Great Dining Experiences You'll Only Have in Sweden

Crayfish season in late summer is cause for celebration across Sweden
Crayfish season in late summer is cause for celebration across Sweden | © Patrik Svedberg/imagebank.sweden.se

Thanks to pioneering chefs and a culture defined by a deep respect for the natural world, Swedish cuisine has developed in recent years from its hearty, humble roots into one of the most exciting food scenes across the globe.

Consistently ranked among the most sustainable countries on the planet, Sweden is where you’ll find integrity and authenticity at the heart of exceptional dining that celebrates the essence of the country. For a trip brimming with delicious fodder and tasty meals to remember, here are nine unique food experiences that are too delicious to miss.

Fotografiska

It’s touted as “the best museum restaurant in the world”, but Fotografiska is an exceptional dining destination in its own right. Set in Stockholm’s contemporary photography gallery, this sustainable restaurant, with chef Paul Svensson at the helm, spotlights organic, seasonal and locally sourced vegetables used in their entirety, with meat and fish playing second fiddle. No wonder it was both the 2019 winner of the new 360° Eat Guide Action! Prize for sustainable gastronomy and has recently been awarded a Green Star in the Michelin Guide. Fotografiska is also known for having one of the finest views in the city, overlooking the historic Royal Djurgården and Stockholm’s elegant waterfront. Visit the restaurant and you’ll get reduced entry to the museum.

Fotografiska is a sustainable restaurant that serves organic, seasonal produce | © Tove Gustavsson / Fotografiska

Tastes and Stories of Eight Seasons

Sweden’s frozen north is known as “the land of eight seasons”, a place where man’s bond with nature has been forged over millennia of hunting and gathering in the country’s harshest climate. There are many food experiences that can be enjoyed in Swedish Lapland, but an evening of food, drink and storytelling, with culture and culinary guide Eva Gunnare and Sàmi reindeer herder Helena Länta in Jokkmokk, showcases a true taste of indigenous Sàmi culture. It includes reindeer meat from Helena’s own free-range herd among the 25 dishes served, each of which represents tastes from each of the eight seasons, with an emphasis on foraged herbs and berries from the forests and mountains around Jokkmokk. Here, local produce from the forests is transformed into pickles, infusions, salts and cordials.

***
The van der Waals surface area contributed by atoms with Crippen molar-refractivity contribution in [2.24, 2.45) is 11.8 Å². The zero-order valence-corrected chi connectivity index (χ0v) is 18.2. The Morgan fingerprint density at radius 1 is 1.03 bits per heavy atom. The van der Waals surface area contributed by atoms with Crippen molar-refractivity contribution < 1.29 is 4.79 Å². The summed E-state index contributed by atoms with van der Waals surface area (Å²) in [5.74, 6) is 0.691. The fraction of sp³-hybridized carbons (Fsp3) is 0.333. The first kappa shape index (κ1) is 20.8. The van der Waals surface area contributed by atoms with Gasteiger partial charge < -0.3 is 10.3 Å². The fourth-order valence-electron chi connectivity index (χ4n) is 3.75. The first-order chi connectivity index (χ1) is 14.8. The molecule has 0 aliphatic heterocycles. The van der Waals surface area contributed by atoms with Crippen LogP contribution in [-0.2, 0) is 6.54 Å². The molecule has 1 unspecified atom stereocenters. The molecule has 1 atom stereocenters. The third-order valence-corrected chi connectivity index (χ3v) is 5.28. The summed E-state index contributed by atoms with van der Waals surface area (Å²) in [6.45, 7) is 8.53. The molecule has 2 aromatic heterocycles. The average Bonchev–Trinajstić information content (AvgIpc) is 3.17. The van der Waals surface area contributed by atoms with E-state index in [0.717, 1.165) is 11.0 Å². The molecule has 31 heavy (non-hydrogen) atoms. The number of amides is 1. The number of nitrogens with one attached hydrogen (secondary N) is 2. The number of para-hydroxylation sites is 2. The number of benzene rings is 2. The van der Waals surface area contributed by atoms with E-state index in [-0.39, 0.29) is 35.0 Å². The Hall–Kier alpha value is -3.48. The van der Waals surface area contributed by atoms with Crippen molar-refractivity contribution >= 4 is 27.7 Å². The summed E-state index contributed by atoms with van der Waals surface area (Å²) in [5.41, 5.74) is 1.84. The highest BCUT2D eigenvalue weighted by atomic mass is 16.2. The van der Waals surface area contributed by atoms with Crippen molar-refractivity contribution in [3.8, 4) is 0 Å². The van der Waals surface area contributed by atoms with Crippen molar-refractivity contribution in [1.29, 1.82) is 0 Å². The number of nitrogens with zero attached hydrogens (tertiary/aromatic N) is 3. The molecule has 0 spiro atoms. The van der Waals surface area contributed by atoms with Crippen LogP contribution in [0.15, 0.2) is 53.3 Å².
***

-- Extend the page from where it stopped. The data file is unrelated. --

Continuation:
Eva Gunnare picks berries and herbs from around Jokkmokk, which she uses to serve dried bog bilberry with her own meadowsweet glogg | © Pernilla Ahlsén/imagebank.sweden.se

Musselbaren

On Sweden’s west coast, you find Musselbaren, a picturesque restaurant in Ljungkile. The blue mussels are a culinary highlight, so if you love seafood, this must-visit spot should be on your itinerary. Here, the philosophy is clean and simple feel-good food that’s also kind to the environment. And curious travelers keen to learn more about their sustainable approach can book a fishing tour from April to October. A boat will take you out to the vast mussel farms where you get to harvest your own fresh mussels. Afterwards, you’ll prepare and cook them together with the guide to enjoy the delicious taste.

Blue mussels take centre stage at seafood restaurant Musselbaren | © Tina Stafrén/imagebank.sweden.se

Crayfish parties

The Swedish crayfish party, or kräftskiva, is the stuff of legend – and for good reason. These wild, al-fresco feasts bring family and friends together from August to September to gorge on crayfish and celebrate the last days of summer in a tradition that dates back to the 16th century. The freshwater crustaceans are cooked in a broth of beer, dill crowns and spices, before being left to cool overnight, then drained and served cold with a dip including romsås, a creamy dressing made with fish roe. Add shots of schnapps washed down with beer, plus the obligatory singing and silly hats, and you’ve got one hell of a party.

Crayfish parties are an annual tradition in Sweden where people come together to eat crayfish and mark the end of summer | Left: © Patrik Svedberg/imagebank.sweden.se | Right: © Tina Stafrén/imagebank.sweden.se

Lilla Bjers